So, what evidence-based options are out there to slow down the progression of myopia? There are some exciting and effective ways to impact the condition's progression. They won’t stop the change completely; they will slow the rate of change by about half on average. The treatments work by modifying how the light hits the peripheral parts of the eye and retina (the thin light-sensitive film inside the eye). Over 15 years ago, researchers found that altering the light that hits this part of the retina reduces the progression of myopia.

The best treatment option for your child can vary based on many factors, including: the age of your child, their spectacle prescription, and for contact lens options, their ability to manage contact lens wear.

Contact lenses for children

Children can be very successful contact lens wearers. Kids between 8 to 12 years of age have one of the lowest risks of complications compared to other age groups [12]. Children can respond well to contact lenses and find that the freedom from wearing glasses can improve self-esteem and self-confidence and aid in sports and physical activities.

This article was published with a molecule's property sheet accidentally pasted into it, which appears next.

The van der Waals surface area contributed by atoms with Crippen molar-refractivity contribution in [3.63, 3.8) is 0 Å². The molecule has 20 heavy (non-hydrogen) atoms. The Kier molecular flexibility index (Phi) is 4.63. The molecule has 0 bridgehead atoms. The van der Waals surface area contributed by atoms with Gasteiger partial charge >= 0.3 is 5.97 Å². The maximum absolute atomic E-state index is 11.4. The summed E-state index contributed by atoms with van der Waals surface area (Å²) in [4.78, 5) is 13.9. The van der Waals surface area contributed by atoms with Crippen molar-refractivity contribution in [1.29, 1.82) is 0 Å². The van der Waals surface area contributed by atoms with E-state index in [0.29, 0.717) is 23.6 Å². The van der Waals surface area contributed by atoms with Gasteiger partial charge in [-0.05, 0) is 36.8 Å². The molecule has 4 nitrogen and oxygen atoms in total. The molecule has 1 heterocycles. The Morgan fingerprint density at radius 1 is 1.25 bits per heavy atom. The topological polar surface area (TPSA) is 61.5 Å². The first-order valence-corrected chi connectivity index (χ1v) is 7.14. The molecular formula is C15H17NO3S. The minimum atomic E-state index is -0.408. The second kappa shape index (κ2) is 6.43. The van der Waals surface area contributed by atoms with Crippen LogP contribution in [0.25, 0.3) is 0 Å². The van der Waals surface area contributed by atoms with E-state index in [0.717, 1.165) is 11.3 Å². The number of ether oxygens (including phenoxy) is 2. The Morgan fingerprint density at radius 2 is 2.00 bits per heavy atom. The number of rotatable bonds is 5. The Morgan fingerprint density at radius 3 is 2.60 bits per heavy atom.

There are 2 modalities of contact lenses that are proven to work exceptionally well for myopia management. Either option will slow the rate of change by about 50%:

  • Daily wear dual-focus soft lenses

  • Orthokeratology (also known as OrthoK or Night lenses)

Dual Focus Contact Lenses [13]

Dual-focus daily wear lenses are worn like regular contact lenses during the day and have unique peripheral optical properties that slow the rate of myopic progression. They are usually soft lenses, and, in most cases, they are single-use, daily disposable lenses, reducing the risk of infection. Complication rates are extremely low because each pair is thrown away at the end of the day, and a new fresh sterile pair is applied the next day. A limitation of this modality is that water must be avoided because of the risks of infection. They need to be removed before swimming and going in the shower. The effectiveness of this type of lens for myopia management has been studied since 2010


Orthokeratology [14]